Widespread amphibian declines from epidemic disease driven by global warming

Golden Toad Laboratory for Conservation, Monteverde Cloud Forest Preserve and Tropical Science Center, Santa Elena, Puntarenas 5655-73, Costa Rica.
Nature (Impact Factor: 41.46). 01/2006; 439(7073):161-7. DOI: 10.1038/nature04246
Source: PubMed


As the Earth warms, many species are likely to disappear, often because of changing disease dynamics. Here we show that a recent mass extinction associated with pathogen outbreaks is tied to global warming. Seventeen years ago, in the mountains of Costa Rica, the Monteverde harlequin frog (Atelopus sp.) vanished along with the golden toad (Bufo periglenes). An estimated 67% of the 110 or so species of Atelopus, which are endemic to the American tropics, have met the same fate, and a pathogenic chytrid fungus (Batrachochytrium dendrobatidis) is implicated. Analysing the timing of losses in relation to changes in sea surface and air temperatures, we conclude with 'very high confidence' (> 99%, following the Intergovernmental Panel on Climate Change, IPCC) that large-scale warming is a key factor in the disappearances. We propose that temperatures at many highland localities are shifting towards the growth optimum of Batrachochytrium, thus encouraging outbreaks. With climate change promoting infectious disease and eroding biodiversity, the urgency of reducing greenhouse-gas concentrations is now undeniable.

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Available from: Luis A. Coloma
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    • "These interactions between environmental and genetic control are evident in the many field surveys of pathogen prevalence in wild populations (Burdon, 1977; Vercelli, 2004; Hunter, 2005). For example, models predict that Bd has a higher probability of occurrence at high elevations, where mean temperatures and cloud cover provide better (or ideal) conditions for its growth (Piotrowski et al., 2004; Pounds et al., 2006). However, not all high elevation sites appear to respond equally to Bd infection (Lips, 1998; La Marca et al., 2005; Brem and Lips, 2008; Kriger and Hero, 2008; Gründler et al., 2012). "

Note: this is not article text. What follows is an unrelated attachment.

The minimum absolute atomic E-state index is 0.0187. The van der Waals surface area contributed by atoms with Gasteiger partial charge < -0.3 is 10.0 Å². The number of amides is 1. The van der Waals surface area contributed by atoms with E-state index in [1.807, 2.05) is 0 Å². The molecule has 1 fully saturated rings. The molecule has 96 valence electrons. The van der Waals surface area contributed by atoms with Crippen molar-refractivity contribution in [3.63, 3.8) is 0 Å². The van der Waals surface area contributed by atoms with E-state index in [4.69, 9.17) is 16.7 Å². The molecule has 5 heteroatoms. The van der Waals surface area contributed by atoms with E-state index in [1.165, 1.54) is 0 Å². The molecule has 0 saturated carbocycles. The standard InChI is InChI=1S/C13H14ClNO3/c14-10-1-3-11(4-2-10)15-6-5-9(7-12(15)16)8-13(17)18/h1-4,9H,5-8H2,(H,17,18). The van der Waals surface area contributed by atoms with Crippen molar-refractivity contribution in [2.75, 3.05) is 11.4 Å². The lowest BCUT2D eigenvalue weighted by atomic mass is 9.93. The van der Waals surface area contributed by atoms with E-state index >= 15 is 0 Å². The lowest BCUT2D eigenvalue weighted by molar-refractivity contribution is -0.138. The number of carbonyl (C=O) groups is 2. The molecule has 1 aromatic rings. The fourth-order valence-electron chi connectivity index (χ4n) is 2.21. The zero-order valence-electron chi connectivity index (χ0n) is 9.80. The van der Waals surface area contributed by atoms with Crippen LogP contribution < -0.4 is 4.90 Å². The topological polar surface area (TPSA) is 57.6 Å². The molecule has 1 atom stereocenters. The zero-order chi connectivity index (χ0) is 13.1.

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    ABSTRACT: Environmental factors can limit the distribution of organisms if they are not able to respond through phenotypic plasticity or local adaptation. Batrachochytrium dendrobatidis (Bd) is a broadly distributed pathogen, which shows spatially patterned genotypic and phenotypic variation; however, information on the functional consequences of this variation on disease dynamics in natural hosts is limited. We genotyped and quantified variation in Bd phenotypes across an elevational gradient and quantified host infection dynamics at each site. All Bd strains were members of the global panzootic lineage yet differed in phenotype. We hypothesize that this phenotypic variance results from adaptive processes due to the interaction between pathogen, hosts, and environment. We detected a correlation between zoospore and zoosporangia sizes and a positive association between zoosporangia size and Bd prevalence. Given that Bd phenotype predicted disease status in our wild populations, we developed an index to identify critical environments where the fungus could be more deleterious.
    Full-text · Article · Apr 2016 · Fungal Ecology
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    • "We found that stream-breeding species with small clutches are especially sensitive to habitat alteration, which has not been previously reported.Cooper et al. (2008)found that clutch size is a significant component of geographical range size, whileHero et al. (2005)suggested that more fecund species might have greater potential to spread to new areas and occupy large geographical ranges. If larger clutches are related to larger ranges, higher dispersal ability and colonization success in amphibians, smaller clutches may render species more susceptible to stochastic events and anthropogenic activities, resulting in increased sensitivity to habitat alteration (Grafe et al., 2004;Pounds et al., 2006). Range size was a predictor of species vulnerability to habitat alteration , especially for pond breeders. "